Planning for school after high school | SierraSun.com

Planning for school after high school

Andrew Cristancho
Sierra Sun

Emma Garrard/Sierra SunMarc, Celia and Andrew Pado, a Truckee High School senior, listen as Meg Raymore talks about Stanford University at College Night at Truckee High School Tuesday. About 500 people attended the informational college fair.

With a majority of local high school graduates moving on to universities and colleges around the country, it wasn’t surprising to see more than 500 parents and students at a college night offering in Truckee.

Representatives from more than 30 schools came to Truckee High School Tuesday night to field questions and hand out applications. And chances are that soon-to-be graduates will end up at one institution of higher learning or another.

According to Truckee High School Counselor Nancy Evans, 80 percent of the school’s 2007 graduating class went on to community college or university.

North Tahoe High School’s Registrar, Joanne Mathis, said almost 60 of the 84 graduates from the lake-side school went on to traditional higher learning this year.

The remaining students plan to attend trade school or enter the workforce. That’s likely the reason why Sierra College’s booth got a lot of attention Tuesday night. It also may have been because of an automated robotic arm representing a project students will build during a vocational education program called Mechatronics. The class will be offered in January through Sierra College’s Truckee campus.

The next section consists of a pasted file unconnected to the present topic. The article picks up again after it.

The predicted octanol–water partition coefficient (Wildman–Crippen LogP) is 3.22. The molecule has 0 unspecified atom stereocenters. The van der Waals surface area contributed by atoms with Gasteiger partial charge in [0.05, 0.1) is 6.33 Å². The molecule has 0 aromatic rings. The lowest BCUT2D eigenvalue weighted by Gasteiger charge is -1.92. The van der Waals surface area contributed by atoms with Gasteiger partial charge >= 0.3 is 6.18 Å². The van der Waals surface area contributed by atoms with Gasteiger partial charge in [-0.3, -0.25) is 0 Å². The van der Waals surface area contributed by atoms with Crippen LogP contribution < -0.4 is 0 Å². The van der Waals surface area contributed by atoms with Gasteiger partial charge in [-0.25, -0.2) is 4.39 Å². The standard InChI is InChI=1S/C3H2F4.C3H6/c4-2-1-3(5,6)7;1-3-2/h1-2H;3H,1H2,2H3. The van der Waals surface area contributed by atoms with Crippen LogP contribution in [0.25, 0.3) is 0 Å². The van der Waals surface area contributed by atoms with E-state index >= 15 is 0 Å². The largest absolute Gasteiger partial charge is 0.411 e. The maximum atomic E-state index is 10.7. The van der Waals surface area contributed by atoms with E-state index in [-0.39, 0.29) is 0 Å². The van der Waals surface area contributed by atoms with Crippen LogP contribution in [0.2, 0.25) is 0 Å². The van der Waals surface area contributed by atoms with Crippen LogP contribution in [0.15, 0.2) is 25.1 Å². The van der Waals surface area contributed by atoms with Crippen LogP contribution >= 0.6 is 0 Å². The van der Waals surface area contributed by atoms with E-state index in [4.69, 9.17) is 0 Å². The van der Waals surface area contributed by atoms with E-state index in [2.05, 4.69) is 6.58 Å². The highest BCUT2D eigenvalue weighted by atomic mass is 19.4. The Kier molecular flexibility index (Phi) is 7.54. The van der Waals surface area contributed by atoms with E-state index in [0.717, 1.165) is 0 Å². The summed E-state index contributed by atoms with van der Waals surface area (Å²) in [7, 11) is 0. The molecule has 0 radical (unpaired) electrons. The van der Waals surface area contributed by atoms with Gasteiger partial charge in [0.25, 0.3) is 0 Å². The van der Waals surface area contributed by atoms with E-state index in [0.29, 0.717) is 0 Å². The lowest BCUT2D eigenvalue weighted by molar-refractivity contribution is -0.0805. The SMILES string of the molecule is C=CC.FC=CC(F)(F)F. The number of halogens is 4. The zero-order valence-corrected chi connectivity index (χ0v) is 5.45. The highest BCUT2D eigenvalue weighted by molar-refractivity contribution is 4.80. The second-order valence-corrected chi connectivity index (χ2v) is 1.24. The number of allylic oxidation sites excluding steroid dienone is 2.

“We call this ‘just-in-time’ education,” said demonstrator Marshall Lewis. “When I went to school they taught ‘just-in-case’ education, subjects like philosophy. But with this, you take this training and use it the next day.”

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Another two-year facility present, Feather River College, attracted one local student for a particular course offering.

“They have a nice rodeo program,” said 15-year-old Clayton Noel, a 10th grader at Forest Charter School.

Bruce Baldwin, Feather River’s director of marketing, said the program is actually an AS in Equine Science, which includes classes in rodeo science and how to be a rodeo clown. He explained why junior colleges are an attractive option.

“Let’s say you want to go to [University of Nevada Reno] ” they require a 3.5 grade point average as a freshman, but if you come from a community college as a junior with an AA ” they have to take you,” Baldwin said. “Plus a semester here will cost you $300.”

As a public university, UNR’s tuition ranges from $2,000 to $7,500 a semester, according to representatives present at the event, and private schools like California’s Stanford University can soar to $12,000 per quarter.

Alex Leslie, a 17-year-old Forest Charter high school student listened, with his aunt, to the vocational education presentation offered by Sierra College.

“This is what you build in the first course,” Lewis said pointing to the brass-colored robot arm.

“For college credit?” asked Leslie’s aunt, Nancy Sarvat.

“Yes, for full college credits,” Lewis said.

Leslie shakes his head ‘no’ when asked about plans to attend a university.

“Mechatronics was more attractive to him and it really grabbed me,” Sarvat said about her nephew. “I thought it had a lot of potential for him. He’s a junior and he already works for a heating company. His hope is to go get his feet wet at a junior college and then go to helicopter [mechanic’s] school.”

Showing students the many options that are available after high school was a valuable lesson Tuesday evening, according to Evans, the Truckee High counselor. Also having a community college based locally is a “tremendous boost” for the community, she said.